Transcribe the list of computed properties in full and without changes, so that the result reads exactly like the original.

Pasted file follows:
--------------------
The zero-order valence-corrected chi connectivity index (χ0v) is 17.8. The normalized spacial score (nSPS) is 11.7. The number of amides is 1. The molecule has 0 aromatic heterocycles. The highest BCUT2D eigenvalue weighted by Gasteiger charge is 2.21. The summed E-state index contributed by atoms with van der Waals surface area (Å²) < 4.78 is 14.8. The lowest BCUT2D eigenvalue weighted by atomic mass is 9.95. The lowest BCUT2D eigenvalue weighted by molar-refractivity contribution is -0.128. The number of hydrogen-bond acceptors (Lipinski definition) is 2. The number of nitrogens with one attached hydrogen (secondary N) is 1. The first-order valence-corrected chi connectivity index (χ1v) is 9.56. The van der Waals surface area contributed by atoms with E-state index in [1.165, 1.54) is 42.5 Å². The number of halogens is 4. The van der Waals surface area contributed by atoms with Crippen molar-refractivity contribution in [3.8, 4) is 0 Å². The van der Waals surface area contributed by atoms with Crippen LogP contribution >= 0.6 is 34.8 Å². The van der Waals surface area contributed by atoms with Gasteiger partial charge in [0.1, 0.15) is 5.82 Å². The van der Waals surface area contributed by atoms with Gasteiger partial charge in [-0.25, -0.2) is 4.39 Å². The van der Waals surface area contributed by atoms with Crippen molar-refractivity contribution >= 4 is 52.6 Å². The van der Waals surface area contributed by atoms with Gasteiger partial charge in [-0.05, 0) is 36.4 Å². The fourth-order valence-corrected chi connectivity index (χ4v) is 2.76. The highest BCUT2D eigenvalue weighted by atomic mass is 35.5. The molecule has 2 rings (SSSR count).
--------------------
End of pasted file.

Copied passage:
The zero-order valence-corrected chi connectivity index (χ0v) is 17.8. The normalized spacial score (nSPS) is 11.7. The number of amides is 1. The molecule has 0 aromatic heterocycles. The highest BCUT2D eigenvalue weighted by Gasteiger charge is 2.21. The summed E-state index contributed by atoms with van der Waals surface area (Å²) < 4.78 is 14.8. The lowest BCUT2D eigenvalue weighted by atomic mass is 9.95. The lowest BCUT2D eigenvalue weighted by molar-refractivity contribution is -0.128. The number of hydrogen-bond acceptors (Lipinski definition) is 2. The number of nitrogens with one attached hydrogen (secondary N) is 1. The first-order valence-corrected chi connectivity index (χ1v) is 9.56. The van der Waals surface area contributed by atoms with E-state index in [1.165, 1.54) is 42.5 Å². The number of halogens is 4. The van der Waals surface area contributed by atoms with Crippen molar-refractivity contribution in [3.8, 4) is 0 Å². The van der Waals surface area contributed by atoms with Crippen LogP contribution >= 0.6 is 34.8 Å². The van der Waals surface area contributed by atoms with Gasteiger partial charge in [0.1, 0.15) is 5.82 Å². The van der Waals surface area contributed by atoms with Gasteiger partial charge in [-0.25, -0.2) is 4.39 Å². The van der Waals surface area contributed by atoms with Crippen molar-refractivity contribution >= 4 is 52.6 Å². The van der Waals surface area contributed by atoms with Gasteiger partial charge in [-0.05, 0) is 36.4 Å². The fourth-order valence-corrected chi connectivity index (χ4v) is 2.76. The highest BCUT2D eigenvalue weighted by atomic mass is 35.5. The molecule has 2 rings (SSSR count).